Brigham Young University Reviews
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BYU is a fun atmosphere to get a great education. You can't beat the price, and the professors are very sharp and considerate.
BYU is a beautiful, stretching campus, especially in the springtime. The library is impressive and an excellent resource. I found other resources on campus to be helpful throughout my undergraduate education as well: the Career and Counseling centers, Women's services and resources, the Writing Center, and college advisement centers. I loved many of my professors and found them to be great teachers and experts in their fields. I felt very lucky to learn from them, and I believe BYU employs excellent, gifted educators. Most of the facilities are clean and up-to-date, and BYU has a steady income from donors and funds that it is always improving and remodeling something on campus. Pros: -Very affordable education at a good value. Great scholarships and financial aid available. -Excellent professors and student resources. -Beautiful campus and community. -Provo is growing and constantly improving. A great city to live in. -Easy and affordable access to Salt Lake City using the frontrunner train directly from Provo. -Talented students and outstanding extracurricular/co-curricular programs. -Online independent study classes available. Classes also available at the Salt Lake center. Cons: -Lack of diversity on campus. I think this is a university that does not have sufficient systems in place to cater to international, non-white, non-Mormon, and non-heterosexual students. Some (not all) people at the university can be bigoted or small minded when it comes to inclusiveness and diversity. -The rules of the honor code can be strict and inflexible, but students know what they sign up for coming in. -Campus can be somewhat isolated from the rest of the city. BYU seems more and more to be trying to create a physical distinction between itself and the rest of Provo. -BYU is a big, growing, and sometimes crowded university. Students who like smaller teacher to student ratios will be unhappy here. Unless you are in a small program, there's a lot of anonymity in your educational experience. -Some experience difficulty transferring BYU's credits elsewhere (mostly due to the required religion credits).
Pros: + Faculty that are active in helping you understand and implement new procedures to current cutting edge projects. + Lots of housing to choose from as a married couple or as a single individual. + Safe atmosphere. Being a christian school they have a honors code that helps with the ambiance. + Wide variety of programs to choose from with undergraduate, graduate, and post-doctoral degrees available. + An active student body and campus life that has opportunities for many different activities everyday. + Research and internship opportunities with and through the university. Cons: - Like other universities, requires general education requirements to receive BS or BA degrees.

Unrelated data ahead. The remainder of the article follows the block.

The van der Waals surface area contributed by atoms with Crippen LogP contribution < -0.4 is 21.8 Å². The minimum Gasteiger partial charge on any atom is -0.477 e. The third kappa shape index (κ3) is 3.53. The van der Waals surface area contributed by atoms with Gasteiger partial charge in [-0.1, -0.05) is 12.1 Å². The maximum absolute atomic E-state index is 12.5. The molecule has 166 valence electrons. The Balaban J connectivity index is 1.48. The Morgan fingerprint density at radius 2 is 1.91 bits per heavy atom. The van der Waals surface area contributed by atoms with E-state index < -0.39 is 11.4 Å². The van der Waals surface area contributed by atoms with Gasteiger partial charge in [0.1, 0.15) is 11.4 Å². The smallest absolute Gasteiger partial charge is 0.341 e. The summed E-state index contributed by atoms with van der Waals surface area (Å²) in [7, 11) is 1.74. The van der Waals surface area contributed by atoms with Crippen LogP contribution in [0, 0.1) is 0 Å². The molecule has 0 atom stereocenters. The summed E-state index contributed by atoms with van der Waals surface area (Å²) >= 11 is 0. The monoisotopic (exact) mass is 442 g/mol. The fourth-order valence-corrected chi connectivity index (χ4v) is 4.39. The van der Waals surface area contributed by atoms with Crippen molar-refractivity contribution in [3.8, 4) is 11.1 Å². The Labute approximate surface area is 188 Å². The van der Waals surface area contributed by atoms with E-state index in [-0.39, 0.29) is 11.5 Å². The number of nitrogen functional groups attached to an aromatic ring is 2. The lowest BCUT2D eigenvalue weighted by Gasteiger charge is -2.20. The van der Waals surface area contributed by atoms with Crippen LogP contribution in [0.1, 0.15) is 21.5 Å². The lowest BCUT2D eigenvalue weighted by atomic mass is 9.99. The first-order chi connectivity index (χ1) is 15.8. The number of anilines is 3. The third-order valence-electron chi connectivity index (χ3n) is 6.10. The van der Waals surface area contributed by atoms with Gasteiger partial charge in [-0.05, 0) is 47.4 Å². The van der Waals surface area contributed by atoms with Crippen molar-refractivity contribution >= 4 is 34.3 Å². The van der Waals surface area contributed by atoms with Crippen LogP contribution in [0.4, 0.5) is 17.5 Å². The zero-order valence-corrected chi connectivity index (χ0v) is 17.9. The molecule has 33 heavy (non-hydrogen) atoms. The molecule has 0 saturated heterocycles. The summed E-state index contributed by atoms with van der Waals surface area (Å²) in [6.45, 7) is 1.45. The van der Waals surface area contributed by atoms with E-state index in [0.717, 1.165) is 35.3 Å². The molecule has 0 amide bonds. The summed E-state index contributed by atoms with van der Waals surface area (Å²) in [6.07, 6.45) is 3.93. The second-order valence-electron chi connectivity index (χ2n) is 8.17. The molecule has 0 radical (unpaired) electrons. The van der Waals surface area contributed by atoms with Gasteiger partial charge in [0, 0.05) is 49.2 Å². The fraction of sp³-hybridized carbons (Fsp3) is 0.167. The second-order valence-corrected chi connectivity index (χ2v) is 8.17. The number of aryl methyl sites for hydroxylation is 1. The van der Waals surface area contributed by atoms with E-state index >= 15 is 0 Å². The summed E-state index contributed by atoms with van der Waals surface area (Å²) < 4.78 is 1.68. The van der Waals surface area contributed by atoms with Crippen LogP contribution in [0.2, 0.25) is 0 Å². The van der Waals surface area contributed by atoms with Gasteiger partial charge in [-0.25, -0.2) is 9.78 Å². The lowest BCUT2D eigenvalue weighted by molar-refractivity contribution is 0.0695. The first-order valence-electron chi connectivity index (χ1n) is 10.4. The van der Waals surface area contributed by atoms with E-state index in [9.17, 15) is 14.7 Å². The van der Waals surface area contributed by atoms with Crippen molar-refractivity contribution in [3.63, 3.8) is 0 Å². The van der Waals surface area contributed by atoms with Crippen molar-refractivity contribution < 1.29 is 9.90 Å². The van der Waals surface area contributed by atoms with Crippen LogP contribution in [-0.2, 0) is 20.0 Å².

College was amazing. Not only do you get to meet new people and have a whole new social group, but you can be on your own, managing your own affairs. It's a great, independent time to learn about yourself and what brings you the most happiness. I loved all of it!
College is important for women even if they plan to spend most of their lives raising a family. College gave me the confidence and security I need to fall back on if something awful were to happen to my husband.
Teaching is a great fit with children because for the most part your schedules will be similar.
Choose something you love. It is no fun to be stuck doing something your whole life that you only tolerate.
I quickly decided that I didn't like business and that I wanted to drop out, but the Associate Dean told me that it would be worth it for me to stay in. So I did. I also thought I wasn't going to be able to find a job, but I did find one before I graduated (I didn't accept it and took a few months to find another job). I have now been at that company for 10 years.
I wish I would be smart enough and be able to work hard enough to get a more technical degree but sadly I'd probably get the same degree.
Think long and hard before getting one of the "unpractical" degrees and do anything you can to not take on debt.
I have been at BYU for the past few years now, with a few semesters left. I am continually impressed by how much this institution, its staff and faculty, and even its students are constantly trying to improve everything about this school. Each year, the rankings for various programs (business, law, accounting, nursing, art, and theater, to name a few) keep rising. There is an amazing atmosphere here that helps everyone feel included, welcomed, and successful. While the coursework is very demanding, in the end, you get a top-notch education, and it makes all the hard work and effort worth it.
Anyone who attends college knows that it is not just about classes though. The social atmosphere is very fun, active, engaging, and lively.
There are so many things to do on campus and off campus, and you have the reassurance that you will be with a good crowd of people due to the strict honor code in place. Many people who have never been here think the honor code (with dress and grooming standards, zero alcohol/tobacco/drugs, and morality standards) is too restrictive, but as someone who has lived it, I can tell you firsthand that it actually is very freeing. When you are not entangled with all of the addictions, distractions, health issues, side effects, financial issues, and emotional problems, you really can focus on your schooling, and on developing a rewarding social life as well.
The campus is beautiful, and the experiences you gain here are even more so.